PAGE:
To summarize, you've observed three different behaviors when connecting from inside your network:
- From machine A, you can't even establish an SSH connection because the client and the server don't support matching protocol options.
- From machine D, the client rejects the connection because of a host key mismatch.
- From machine M, the SSH connection is established but then user authentication fails.
All of this indicates that you aren't reaching the host that you thought you were reaching. As several people have already remarked in comments, when you access your external IP address from inside the network, you're in fact reaching your router. (More precisely, you're reaching your NAT appliance — for a home or small office network it's just one box doing routing, NAT, and possibly being a modem as well.) Furthermore:
- The fact that you can't establish a connection from A suggests that the server you're reaching only supports a small subset of the available options (common on routers) and that it hasn't been updated in a while (again, common on routers) —
- The fact that D detects a host key mismatch clearly shows that this isn't the host you were looking for.
- M has no problem connecting because it still supports the deprecated protocol and you'd never connected to your desired server from that client so it didn't see any mismatch. You should remove the corresponding public key from the
known_hosts file (
ssh-keygen -R 36.xxx.xx.xx) or else you'll get an error if you try to connect to your desired server.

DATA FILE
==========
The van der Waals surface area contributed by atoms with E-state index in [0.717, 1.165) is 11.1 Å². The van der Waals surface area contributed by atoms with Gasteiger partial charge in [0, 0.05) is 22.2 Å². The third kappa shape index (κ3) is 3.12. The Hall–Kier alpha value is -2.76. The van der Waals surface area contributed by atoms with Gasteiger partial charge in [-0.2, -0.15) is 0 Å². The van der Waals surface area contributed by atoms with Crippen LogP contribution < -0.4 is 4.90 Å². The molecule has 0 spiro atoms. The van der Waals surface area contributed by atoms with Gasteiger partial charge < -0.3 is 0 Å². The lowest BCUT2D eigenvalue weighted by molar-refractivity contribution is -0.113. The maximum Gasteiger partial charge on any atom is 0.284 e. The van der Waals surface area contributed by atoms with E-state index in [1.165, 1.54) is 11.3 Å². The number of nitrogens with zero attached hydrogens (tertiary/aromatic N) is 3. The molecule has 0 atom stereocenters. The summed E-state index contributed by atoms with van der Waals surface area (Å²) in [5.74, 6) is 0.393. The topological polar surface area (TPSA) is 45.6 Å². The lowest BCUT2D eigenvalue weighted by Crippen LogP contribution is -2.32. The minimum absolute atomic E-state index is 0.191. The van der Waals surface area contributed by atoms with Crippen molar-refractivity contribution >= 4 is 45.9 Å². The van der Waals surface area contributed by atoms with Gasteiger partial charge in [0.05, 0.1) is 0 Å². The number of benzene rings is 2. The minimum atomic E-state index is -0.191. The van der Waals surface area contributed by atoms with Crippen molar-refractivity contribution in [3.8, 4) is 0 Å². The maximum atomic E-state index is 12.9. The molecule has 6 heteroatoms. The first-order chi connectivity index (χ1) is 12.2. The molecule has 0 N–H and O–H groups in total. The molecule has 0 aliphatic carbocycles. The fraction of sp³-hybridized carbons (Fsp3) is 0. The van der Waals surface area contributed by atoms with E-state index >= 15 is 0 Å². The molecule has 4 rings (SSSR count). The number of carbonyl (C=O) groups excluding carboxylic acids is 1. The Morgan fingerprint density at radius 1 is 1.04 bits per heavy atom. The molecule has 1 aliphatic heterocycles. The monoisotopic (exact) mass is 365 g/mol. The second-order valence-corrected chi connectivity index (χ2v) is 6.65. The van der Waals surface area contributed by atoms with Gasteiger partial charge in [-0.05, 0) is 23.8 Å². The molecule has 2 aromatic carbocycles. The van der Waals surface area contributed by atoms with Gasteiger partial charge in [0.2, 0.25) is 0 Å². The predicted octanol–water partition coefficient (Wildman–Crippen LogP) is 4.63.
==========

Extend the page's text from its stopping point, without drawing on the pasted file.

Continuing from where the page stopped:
When you attempt to connect to your external IP address from the inside of your network, what happens depends on how the NAT appliance is configured. It's common that it sees a connection request to one of its IP addresses, and treats that as a connection to itself. That depends how NAT is configured; typically it's configured by interface, so incoming connection requests coming from the outside get translated according to the incoming redirection rules but connection requests coming from the inside are only translated if they actually go outside, not when they end at the NAT appliance.
It's common for home routers to offer an SSH interface, and there's no particular reason to disable it. Even the deprecated protocol is no big reason to worry: the attack against it is only “within theoretical range” — best avoided but not immediately broken. The fact that the software is old is cause for concern however; it might have other unpatched security vulnerabilities. Make sure that your router isn't listening to anything on its outside interface at a protocol level above TCP (i.e. let it do NAT but make sure that SSH, web interfaces etc. are restricted to internal IP addresses). And if you have wifi or if you don't trust your physical network, tighten internal connections as well.